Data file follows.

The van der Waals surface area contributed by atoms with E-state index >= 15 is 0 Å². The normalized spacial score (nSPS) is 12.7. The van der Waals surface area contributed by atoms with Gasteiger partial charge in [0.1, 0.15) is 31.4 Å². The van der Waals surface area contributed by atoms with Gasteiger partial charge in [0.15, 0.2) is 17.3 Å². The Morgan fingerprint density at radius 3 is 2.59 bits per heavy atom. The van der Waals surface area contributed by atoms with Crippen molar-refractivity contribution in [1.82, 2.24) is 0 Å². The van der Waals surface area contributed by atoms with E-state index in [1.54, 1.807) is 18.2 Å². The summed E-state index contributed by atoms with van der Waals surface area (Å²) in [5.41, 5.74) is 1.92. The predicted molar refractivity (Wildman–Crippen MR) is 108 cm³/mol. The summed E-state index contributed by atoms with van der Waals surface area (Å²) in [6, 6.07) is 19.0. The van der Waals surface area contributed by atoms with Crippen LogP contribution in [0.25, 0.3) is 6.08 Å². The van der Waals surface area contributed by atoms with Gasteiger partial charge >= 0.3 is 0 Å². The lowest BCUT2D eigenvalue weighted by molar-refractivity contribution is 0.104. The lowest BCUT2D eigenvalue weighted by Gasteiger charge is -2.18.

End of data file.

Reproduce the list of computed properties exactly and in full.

The van der Waals surface area contributed by atoms with E-state index >= 15 is 0 Å². The normalized spacial score (nSPS) is 12.7. The van der Waals surface area contributed by atoms with Gasteiger partial charge in [0.1, 0.15) is 31.4 Å². The van der Waals surface area contributed by atoms with Gasteiger partial charge in [0.15, 0.2) is 17.3 Å². The Morgan fingerprint density at radius 3 is 2.59 bits per heavy atom. The van der Waals surface area contributed by atoms with Crippen molar-refractivity contribution in [1.82, 2.24) is 0 Å². The van der Waals surface area contributed by atoms with E-state index in [1.54, 1.807) is 18.2 Å². The summed E-state index contributed by atoms with van der Waals surface area (Å²) in [5.41, 5.74) is 1.92. The predicted molar refractivity (Wildman–Crippen MR) is 108 cm³/mol. The summed E-state index contributed by atoms with van der Waals surface area (Å²) in [6, 6.07) is 19.0. The van der Waals surface area contributed by atoms with Crippen LogP contribution in [0.25, 0.3) is 6.08 Å². The van der Waals surface area contributed by atoms with Gasteiger partial charge >= 0.3 is 0 Å². The lowest BCUT2D eigenvalue weighted by molar-refractivity contribution is 0.104. The lowest BCUT2D eigenvalue weighted by Gasteiger charge is -2.18.